Technical meetings between the two parties were still continuing into late August, after the IAB had released the new framework.

The regulator earlier told the IAB that it had three main concerns with the way that data is processed in the adtech ecosystem; the issues came off the back of complaints submitted by privacy activist organisations Privacy International and Brave. The issues raised in those complaints, the ICO said, were transparency, lawful basis and the security of processing.

Townsend Feehan, IAB Europe's chief executive, told GDR that the purpose of the meetings was to clarify the ICO's "misconceptions" about the framework and to assert that it does comply with the GDPR. The trade body hoped to "enlist [the ICO's] help" in updating the framework and persuade officials that the framework is the best way to bring the real-time bidding process in line with the GDPR.

Feehan acknowledged the ICO's views on consent for subsequent processing of data obtained through cookies, but said that consent under the ePrivacy rules, combined with GDPR restrictions, can be "almost impracticable".

ePrivacy rules dictate that personal data can only be obtained via cookies if a user has consented, Feehan said. The GDPR requirement for consent to be "freely-given" can be interpreted in a very onerous way, she said, and that could do major damage to the industry. 

The body went ahead with the new framework despite the ICO's objections, Feehan said, because it represents organisations across the EU. The organisation has met with other European data protection authorities, she said.

Feehan declined to specify which other regulators the IAB has visited, but said that it has met with five and has more planned this year. "We’re trying to get [the new framework] in front of as many regulators as possible – we think it’s the best way to get the industry standardised. In general the DPAs [data protection authorities] are definitely pleased when they see version two".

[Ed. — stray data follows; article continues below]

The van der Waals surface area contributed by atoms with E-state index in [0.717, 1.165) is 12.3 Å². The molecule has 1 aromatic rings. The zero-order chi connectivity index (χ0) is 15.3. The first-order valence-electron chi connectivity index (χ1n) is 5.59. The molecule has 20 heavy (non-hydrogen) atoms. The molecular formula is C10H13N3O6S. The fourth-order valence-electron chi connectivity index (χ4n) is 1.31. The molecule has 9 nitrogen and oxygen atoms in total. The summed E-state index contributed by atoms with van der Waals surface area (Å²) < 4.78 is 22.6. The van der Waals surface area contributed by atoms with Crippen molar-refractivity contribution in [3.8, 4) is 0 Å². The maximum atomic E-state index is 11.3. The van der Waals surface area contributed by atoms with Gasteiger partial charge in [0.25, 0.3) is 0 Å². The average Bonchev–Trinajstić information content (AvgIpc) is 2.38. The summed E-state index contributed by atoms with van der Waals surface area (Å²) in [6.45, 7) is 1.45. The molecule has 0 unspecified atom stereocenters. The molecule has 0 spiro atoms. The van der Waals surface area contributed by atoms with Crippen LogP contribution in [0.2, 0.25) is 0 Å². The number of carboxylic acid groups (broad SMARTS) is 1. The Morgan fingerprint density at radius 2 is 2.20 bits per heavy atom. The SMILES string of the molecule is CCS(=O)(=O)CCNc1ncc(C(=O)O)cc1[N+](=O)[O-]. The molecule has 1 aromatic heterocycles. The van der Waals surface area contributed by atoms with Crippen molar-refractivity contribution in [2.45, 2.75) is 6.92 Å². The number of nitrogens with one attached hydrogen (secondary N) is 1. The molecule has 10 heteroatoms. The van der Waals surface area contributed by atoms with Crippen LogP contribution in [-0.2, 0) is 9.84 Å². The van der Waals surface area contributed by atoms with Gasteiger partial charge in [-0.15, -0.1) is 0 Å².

Johnny Ryan, chief policy officer at privacy-focused browser Brave, told GDR in August that real-time bidding (RTB) – the process through which website operators auction advertising space in milliseconds over the internet – should fundamentally be considered a data breach.

“That means it fails the GDPR at the first test,” Ryan said at the time. “It also means that consent is not possible because nobody can say where the data in question will end up, or what will happen to them. Consent is a tool of data protection law. But if there is no protection of the data, then consent is irrelevant.”

Ryan also said the IAB has let website operators and advertisers down by providing faulty guidance on the GDPR. “[The framework] has plagued internet users in Europe, and exposed brands and publishers to legal hazard,” he said. “The IAB has to do better. Its new consent framework repeats version one’s cardinal sin: asking you to consent to an RTB data breach is clearly not appropriate.”